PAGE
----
Sunday, January 31, 2010

Technology Leadership and a Framework

I remember the days when we all talked about creating or updating our technology plans.  Those in K12 will remember carefully taking stock and calculating student to computer ratios.  We’d strive to meet targets like 3:1 at the secondary level and 6:1 for elementary and compare and contrast our respective Districts accordingly.  Essentially technology use in schools was mostly focused on computers, mainly in labs, and software, often of the edutainment and “drill and kill” variety.  Such was the way of tech in schools for 20 years…

Around 2004-5 our School District started to look more critically at the use of technology.  We observed, especially in elementary schools, use of technology that seemed to be more about entertain or rewarding kids rather than being connected to classroom learning.  I worked with a colleague of mine, @gary_kern who facilitated elementary and middle school educators in a process to develop a technology for learning plan.  We came up with a framework that really resonates for me that helps us target the vision where Learning, teaching, and leading is enhanced through effective and meaningful use of technology through ascending the four dependent stairs.  This creates a lens for us through which we can view budgets, have conversations, do planning, and take measurement.
image
Equitable Access
It is crucial that teachers and students have access to up-to-date reliable technology, in their classrooms, and enough access such that they have ready access when the learning or teaching moment needs it.  As well, responsive IT support is critical to ensure the technology is in good working order.  In our District this stair has become somewhat weak and shaky.  Budget priorities have limited our ability to renew technology fast enough.  If we don't address this soon, teachers and students will avoid using technology in their classrooms.  I hope that we are able to get back on track soon and I also hope that increasingly, teachers and students will bring their own devices to help mitigate this…

Staff Development
In “the old days” teachers would go to a workshop to learn some computer program and then return to their classroom not having access to the needed technology to put what they’ve learned into practice.  This form of in-service was usually disconnected from real classroom learning – it prepared teachers for “the lab”.

With equitable access addressed, a meaningful Staff Development model can be used to support teachers with adapting their teaching to integrate and depend on technology to extend and enrich learning opportunities for kids.  If equity isn’t addressed, this step can’t succeed.  Staff developers need to be able to work with teachers on reliable and accessible technology.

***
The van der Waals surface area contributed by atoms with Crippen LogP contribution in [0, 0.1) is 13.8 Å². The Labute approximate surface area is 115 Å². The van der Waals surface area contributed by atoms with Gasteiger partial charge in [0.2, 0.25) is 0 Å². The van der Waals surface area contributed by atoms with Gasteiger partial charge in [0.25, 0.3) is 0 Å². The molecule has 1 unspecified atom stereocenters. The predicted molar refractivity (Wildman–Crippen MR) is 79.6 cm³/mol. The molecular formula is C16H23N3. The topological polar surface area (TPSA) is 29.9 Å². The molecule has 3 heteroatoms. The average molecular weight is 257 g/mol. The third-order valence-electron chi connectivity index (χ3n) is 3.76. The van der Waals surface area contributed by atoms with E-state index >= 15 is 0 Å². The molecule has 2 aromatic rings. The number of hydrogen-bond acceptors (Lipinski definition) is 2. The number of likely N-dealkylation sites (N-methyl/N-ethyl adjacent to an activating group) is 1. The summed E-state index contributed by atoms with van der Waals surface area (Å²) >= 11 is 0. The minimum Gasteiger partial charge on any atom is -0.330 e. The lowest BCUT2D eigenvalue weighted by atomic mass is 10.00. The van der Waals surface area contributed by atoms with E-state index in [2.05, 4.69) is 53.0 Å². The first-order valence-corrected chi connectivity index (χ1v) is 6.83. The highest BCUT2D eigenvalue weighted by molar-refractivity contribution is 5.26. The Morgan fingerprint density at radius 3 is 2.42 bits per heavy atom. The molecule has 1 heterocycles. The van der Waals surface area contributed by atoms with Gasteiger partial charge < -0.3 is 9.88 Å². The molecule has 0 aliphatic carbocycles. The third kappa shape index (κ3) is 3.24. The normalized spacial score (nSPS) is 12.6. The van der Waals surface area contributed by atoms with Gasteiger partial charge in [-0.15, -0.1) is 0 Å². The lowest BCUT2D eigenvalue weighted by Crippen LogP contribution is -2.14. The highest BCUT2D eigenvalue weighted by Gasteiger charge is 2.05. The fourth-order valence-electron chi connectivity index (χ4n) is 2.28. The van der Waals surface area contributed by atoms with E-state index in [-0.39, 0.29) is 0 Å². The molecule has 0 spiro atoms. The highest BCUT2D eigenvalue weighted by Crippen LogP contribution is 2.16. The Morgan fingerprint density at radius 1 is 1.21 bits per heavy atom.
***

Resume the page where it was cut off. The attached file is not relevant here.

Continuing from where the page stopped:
This is a most critical step as teachers need help to see new ways and possibilities and they need time to learn, practice, and experiment.  They need help finding and applying good technology based tools and practices.  Without reliable staff development, the technology simply does not get used effectively nor broadly.

Learning
If we have worked successfully on the first two steps to ensure sufficient access to well supported decent technology and staff development, learning can be enhanced in ways not possible without technology.  The goal is transformative change not change for change sake.  For example, once students have access to laptops or other mobile devices in class, they have access to the world’s information base at their finger tips and tools to rapidly write, mix media, prepare stories, presentations, etc. – this is not possible (at speed and diversity) without this technology.  Learning can not be impacted (through technology) though, without teachers who know how to integrate and embed technology in teaching and learning.  And it can not be impacted without access (approaching 1:1) to reliable well supported technology (computers, mobile devices, networks, wireless, etc.).

Exemplars
We have found that it is important to support exemplars with the aim to learn how new ideas and technologies can impact learning and teaching and to show the way forward.  Wireless writing (one 2 one) was one such exemplar for us.  We found this to make a significant impact on learning in classrooms (e.g., grade 7 boys writing 8x more).  Our portal and virtual classrooms (see: Technology Power Learning Environments) is another exemplar we are still developing.  Successful exemplars then feed learning back into staff development where capacity can be built with teachers and these new ideas and practices can spread through-out the organization over time.

Another colleague of mine Dave Sands http://twitter.com/sandman27) talks about how important leadership is for the use of technology to spread successfully in schools.  He is an elementary principal and through his leadership his school has moved from a “traditional” lab using school to one where  every teacher has a Smart Board, laptop, and projector that they use everyday in their classroom.  He is talking about mobile devices becoming school supplies in a couple of years for his students.  He has installed wireless access through-out his school.  He also spends a lot of time talking / presenting about Internet safety and the responsibility parents have.  He’s right about leadership.  It’s critical too.